BRIEF DESCRIPTION OF THE DRAWINGS

FIG. 1 is a schematic representation of the basic elements employed to determine complex impedance of a cell or battery in accordance with the present invention.

FIG. 2 a is a waveform plot of a simple excitation current i(t) of FIG. 1 showing a dc component I0 and a sinusoidally-varying ac component ΔIk sin(2πfkt).

FIG. 2 b is a waveform plot of the ac response v(t) showing a sinusoidally-varying ac component ΔVk sin(2πfkt+θk).

FIG. 2 c is a plot of an alternative representation of v(t) showing a sinusoidally-varying ac component ΔV′k sin(2πfkt) that is in time-phase with the ac component of i(t) and a sinusoidally-varying ac component ΔV″kcos(2πfkt) that is 90 degrees out of time-phase with the ac component of i(t).

FIG. 3 is a schematic representation of a small-signal equivalent circuit model of a particular 12-volt automotive battery rated 800 cold-cranking amps.

FIG. 4 a is a waveform plot of the current of the battery depicted in FIG. 3 when it is subjected to a two ampere load current that is periodically switched “on” and “off” at a 10 Hz rate.

FIG. 4 b is a waveform plot of the battery's time-varying voltage response to the current excitation depicted in FIG. 4 a.

FIG. 5 a is a waveform plot of the time-varying signal at the output of a low-pass filter whose input signal is the waveform depicted in FIG. 4 a.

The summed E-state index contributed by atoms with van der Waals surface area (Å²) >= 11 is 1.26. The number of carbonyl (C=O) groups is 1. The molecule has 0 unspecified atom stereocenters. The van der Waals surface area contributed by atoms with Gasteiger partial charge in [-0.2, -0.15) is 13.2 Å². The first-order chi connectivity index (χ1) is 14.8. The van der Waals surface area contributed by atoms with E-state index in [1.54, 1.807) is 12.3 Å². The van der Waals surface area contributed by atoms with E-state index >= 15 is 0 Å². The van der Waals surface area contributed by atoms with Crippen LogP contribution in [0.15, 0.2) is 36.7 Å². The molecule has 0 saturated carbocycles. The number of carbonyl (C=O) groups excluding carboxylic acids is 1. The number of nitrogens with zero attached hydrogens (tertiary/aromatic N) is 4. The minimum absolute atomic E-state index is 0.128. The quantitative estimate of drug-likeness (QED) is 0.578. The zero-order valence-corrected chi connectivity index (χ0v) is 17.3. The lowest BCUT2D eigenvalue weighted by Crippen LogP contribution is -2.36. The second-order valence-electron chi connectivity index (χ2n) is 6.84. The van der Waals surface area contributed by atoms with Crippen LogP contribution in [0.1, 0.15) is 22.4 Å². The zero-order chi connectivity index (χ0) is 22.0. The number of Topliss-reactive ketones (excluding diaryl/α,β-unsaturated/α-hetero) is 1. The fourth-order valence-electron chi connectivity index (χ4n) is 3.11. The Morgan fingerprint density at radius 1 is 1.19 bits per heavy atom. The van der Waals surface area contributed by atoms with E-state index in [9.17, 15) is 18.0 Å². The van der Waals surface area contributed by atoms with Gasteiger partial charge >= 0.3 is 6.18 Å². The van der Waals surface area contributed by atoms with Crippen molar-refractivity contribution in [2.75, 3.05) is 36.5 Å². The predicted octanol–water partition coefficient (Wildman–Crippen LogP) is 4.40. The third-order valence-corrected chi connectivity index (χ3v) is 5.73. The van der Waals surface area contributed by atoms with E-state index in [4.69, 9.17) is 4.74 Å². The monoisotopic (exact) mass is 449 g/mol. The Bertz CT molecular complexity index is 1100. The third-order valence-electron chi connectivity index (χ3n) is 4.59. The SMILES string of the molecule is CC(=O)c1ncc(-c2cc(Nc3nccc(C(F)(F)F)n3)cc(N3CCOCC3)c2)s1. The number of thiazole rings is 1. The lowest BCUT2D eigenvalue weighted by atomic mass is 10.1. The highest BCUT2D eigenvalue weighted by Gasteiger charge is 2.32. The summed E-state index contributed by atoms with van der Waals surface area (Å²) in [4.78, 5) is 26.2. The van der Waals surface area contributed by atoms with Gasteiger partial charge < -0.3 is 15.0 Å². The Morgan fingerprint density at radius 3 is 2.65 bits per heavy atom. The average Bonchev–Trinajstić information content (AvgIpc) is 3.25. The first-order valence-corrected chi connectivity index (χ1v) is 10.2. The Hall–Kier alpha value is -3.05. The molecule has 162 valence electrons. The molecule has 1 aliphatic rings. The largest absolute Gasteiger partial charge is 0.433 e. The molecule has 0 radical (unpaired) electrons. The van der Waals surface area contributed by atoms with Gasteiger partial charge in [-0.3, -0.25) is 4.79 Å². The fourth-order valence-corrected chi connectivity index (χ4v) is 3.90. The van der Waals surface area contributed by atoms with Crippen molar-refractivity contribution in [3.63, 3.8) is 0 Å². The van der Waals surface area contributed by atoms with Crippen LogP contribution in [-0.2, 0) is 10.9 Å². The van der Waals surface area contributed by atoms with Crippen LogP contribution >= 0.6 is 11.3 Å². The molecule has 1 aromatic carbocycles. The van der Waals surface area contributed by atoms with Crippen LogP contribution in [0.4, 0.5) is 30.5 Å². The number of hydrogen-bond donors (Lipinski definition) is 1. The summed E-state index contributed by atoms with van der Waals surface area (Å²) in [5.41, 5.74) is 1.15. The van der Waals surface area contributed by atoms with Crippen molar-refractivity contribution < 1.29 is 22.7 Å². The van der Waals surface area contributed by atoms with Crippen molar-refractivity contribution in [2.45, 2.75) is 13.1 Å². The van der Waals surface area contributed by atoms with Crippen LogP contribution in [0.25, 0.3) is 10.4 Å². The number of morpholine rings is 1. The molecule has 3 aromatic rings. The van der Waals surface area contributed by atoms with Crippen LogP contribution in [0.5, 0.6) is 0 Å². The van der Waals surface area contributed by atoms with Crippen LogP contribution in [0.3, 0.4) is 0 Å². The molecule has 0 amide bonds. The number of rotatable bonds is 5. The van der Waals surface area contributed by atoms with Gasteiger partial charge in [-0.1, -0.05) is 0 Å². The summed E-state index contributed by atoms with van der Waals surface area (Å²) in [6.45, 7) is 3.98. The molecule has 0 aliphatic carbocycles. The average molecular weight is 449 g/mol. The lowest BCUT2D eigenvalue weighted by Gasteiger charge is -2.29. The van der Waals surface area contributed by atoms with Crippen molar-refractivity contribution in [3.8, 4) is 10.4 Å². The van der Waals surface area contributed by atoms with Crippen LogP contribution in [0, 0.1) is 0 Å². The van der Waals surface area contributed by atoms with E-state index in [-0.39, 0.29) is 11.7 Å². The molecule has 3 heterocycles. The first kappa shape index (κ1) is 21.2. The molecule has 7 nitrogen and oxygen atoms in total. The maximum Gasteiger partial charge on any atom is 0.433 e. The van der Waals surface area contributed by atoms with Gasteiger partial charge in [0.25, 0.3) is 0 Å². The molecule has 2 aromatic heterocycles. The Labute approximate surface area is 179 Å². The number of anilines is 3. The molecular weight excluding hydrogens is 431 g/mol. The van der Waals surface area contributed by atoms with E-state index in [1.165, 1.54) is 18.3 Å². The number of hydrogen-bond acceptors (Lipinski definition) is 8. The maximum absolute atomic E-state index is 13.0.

FIG. 5 b is a waveform plot of the time-varying signal at the output of a low-pass filter whose input signal is the waveform depicted in FIG. 4 b.

FIG. 6 a is a waveform plot of the time-varying signal at the output of a band-pass filter whose input signal is the waveform depicted in FIG. 4 a.

FIG. 6 b is a waveform plot of the time-varying signal at the output of a band-pass filter whose input signal is the waveform depicted in FIG. 4 b.

FIG. 7 depicts a block diagram of a first embodiment of measuring apparatus in accordance with the present invention.

FIG. 8 depicts a block diagram of a second embodiment of measuring apparatus in accordance with the present invention.

FIG. 9 depicts a block diagram of a particular variation of the invention embodiments disclosed in FIGS. 7 and 8.

FIG. 10 depicts a block diagram of another variation of the invention embodiments disclosed in FIGS. 7 and 8.

FIG. 11 depicts a block diagram of still another variation of the invention embodiments disclosed in FIGS. 7 and 8.

DETAILED DESCRIPTION OF THE PREFERRED EMBODIMENTS